Coalition urges federal government to repeal mandatory minimum sentencing laws

Pivot-logo-colour_OFF2011.jpg                            logo.jpg


Vancouver, B.C. [November 5]—Pivot Legal Society and the Union of BC Indian Chiefs are calling on the federal government to repeal harmful mandatory minimum sentences after being granted leave to co-intervene in a Supreme Court of Canada challenge to the sentencing policy.

Get Updates

Using the law as a catalyst for positive social change, Pivot Legal Society works to improve the lives of marginalized communities.

Joseph Lloyd, a Vancouver Downtown Eastside resident, was charged and convicted with possession for the purpose of trafficking following his arrest for carrying just less than 10 grams of heroin, crack cocaine, and crystal methamphetamine. Under the Safe Streets and Communities Act enacted by the federal Conservative government in 2012, Mr. Lloyd’s conviction carries a one-year mandatory minimum jail term. However, Provincial Court Judge J. Galati found the mandatory minimum sentence could amount to cruel and unusual punishment and declined to impose the mandatory jail term. The government appealed, and the case will now be heard by the Supreme Court of Canada (SCC) on January 13, 2016
R v Lloyd is the latest challenge to mandatory minimum sentences to be heard by the SCC. However, a new Liberal government could signal a shift from the punitive tough-on-crime regime implemented by the Conservatives under former Prime Minister Stephen Harper.
“We are totally optimistic that with the swearing in of the new Trudeau Government, and the strong dedication to Indigenous justice on the part of the new Justice Minister and Attorney General, Jody Wilson-Raybould, mandatory minimum sentencing will be fully repealed,” stated Grand Chief Stewart Phillip, President of the Union of BC Indian Chiefs. “We know all too well that Indigenous peoples are disproportionately overrepresented in prisons throughout Canada, rooted in the far-reaching and devastating impacts of colonialism and the related intergenerational impacts of Residential Schools. Accordingly, we must create the institutional changes necessary for transformation.” 
The Conservative government introduced dozens of mandatory jail sentences, most notably with the omnibus crime bill, the Safe Streets and Communities Act (SSCA) in March 12, 2012. Pivot Legal Society has challenged and intervened on several challenges to these sentences.
“The evidence is quite clear that one-size-fits-all jail sentences do little to address the root causes of drug use,” said Adrienne Smith, lawyer and Health and Drug Policy campaigner at Pivot Legal Society. “The federal government can end these unnecessary challenges to a harmful set of laws by repealing them and replacing them with a policy that treats drug addiction as a health problem, not a crime, and considers the unique circumstances that brings an individual before the court.”
Sentencing principles under s. 718.2(e) of the Criminal Code directs the courts to take into account non-custodial options, “with particular attention to the circumstances of Aboriginal offenders.” The purpose of this provision is to address the historical over-representation of Aboriginals in the criminal justice system.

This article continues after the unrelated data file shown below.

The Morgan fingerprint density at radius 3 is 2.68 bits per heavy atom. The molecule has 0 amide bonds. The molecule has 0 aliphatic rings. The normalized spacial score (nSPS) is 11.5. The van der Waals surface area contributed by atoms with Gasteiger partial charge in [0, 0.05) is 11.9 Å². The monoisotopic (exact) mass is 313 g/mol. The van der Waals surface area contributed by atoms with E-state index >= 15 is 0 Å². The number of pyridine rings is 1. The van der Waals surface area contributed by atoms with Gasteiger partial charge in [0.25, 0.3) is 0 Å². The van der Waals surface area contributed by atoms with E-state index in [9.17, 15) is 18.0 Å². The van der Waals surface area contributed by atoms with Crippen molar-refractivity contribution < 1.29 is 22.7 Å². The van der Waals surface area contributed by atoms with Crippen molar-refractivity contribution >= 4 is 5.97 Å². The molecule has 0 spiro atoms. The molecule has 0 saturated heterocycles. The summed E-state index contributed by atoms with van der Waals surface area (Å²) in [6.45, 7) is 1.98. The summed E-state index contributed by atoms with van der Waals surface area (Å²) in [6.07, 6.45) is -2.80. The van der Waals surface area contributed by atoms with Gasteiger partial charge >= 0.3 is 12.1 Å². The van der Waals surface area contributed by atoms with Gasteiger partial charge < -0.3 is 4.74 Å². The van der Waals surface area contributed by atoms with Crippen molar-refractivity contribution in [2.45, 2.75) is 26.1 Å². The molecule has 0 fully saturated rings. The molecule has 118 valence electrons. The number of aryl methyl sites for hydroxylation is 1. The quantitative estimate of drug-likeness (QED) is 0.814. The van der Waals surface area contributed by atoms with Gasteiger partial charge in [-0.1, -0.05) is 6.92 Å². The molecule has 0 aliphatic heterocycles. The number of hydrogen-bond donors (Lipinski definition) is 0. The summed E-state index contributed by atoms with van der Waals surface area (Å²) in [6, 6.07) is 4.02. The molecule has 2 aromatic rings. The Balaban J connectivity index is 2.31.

In the SCC intervention in R v Lloyd by Pivot Legal Society and UBCIC, will argue that mandatory minimum jail terms make consideration of an offender’s Aboriginal heritage and the impact of colonialism on Indigenous people impossible. They will also argue that for women and for drug users, mandatory minimum sentences can be unconstitutional.
Gladue is intended to allow a Judge to take into account the unique circumstances that Indigenous peoples have experienced in sentencing; mandatory minimums mean that a Judge cannot apply Gladue,” said Grand Chief Phillip. “We need to reinvest in our people rather than invest in sustaining a prison system that further endangers them through long sentencing for minor offences.”
The application to intervene is available here.
- 30 -
About Pivot Legal Society
Pivot Legal Society is a leading Canadian human rights organization that uses the law to address the root causes of poverty and social exclusion in Canada. Pivot’s award-winning work includes challenging laws and policies that force people to the margins of society and keep them there. Since 2002 Pivot Legal Society has won major victories for sex workers’ rights, police accountability, affordable housing, and health and drug policy. 

About Union of BC Indian Chiefs
The Union of BC Indian Chiefs was founded in 1969 and represents more than 100 First Nations in British Columbia. The UBCIC is a NGO in Special Consultative Status with the Economic and Social Council of the United Nations. More information at
For additional information or to schedule an interview, please contact:

For Pivot Legal Society:
Kevin Hollett
Communications Director
For Union of BC Indian Chiefs:
Grand Chief Stewart Phillip
President of the Union of BC Indian Chiefs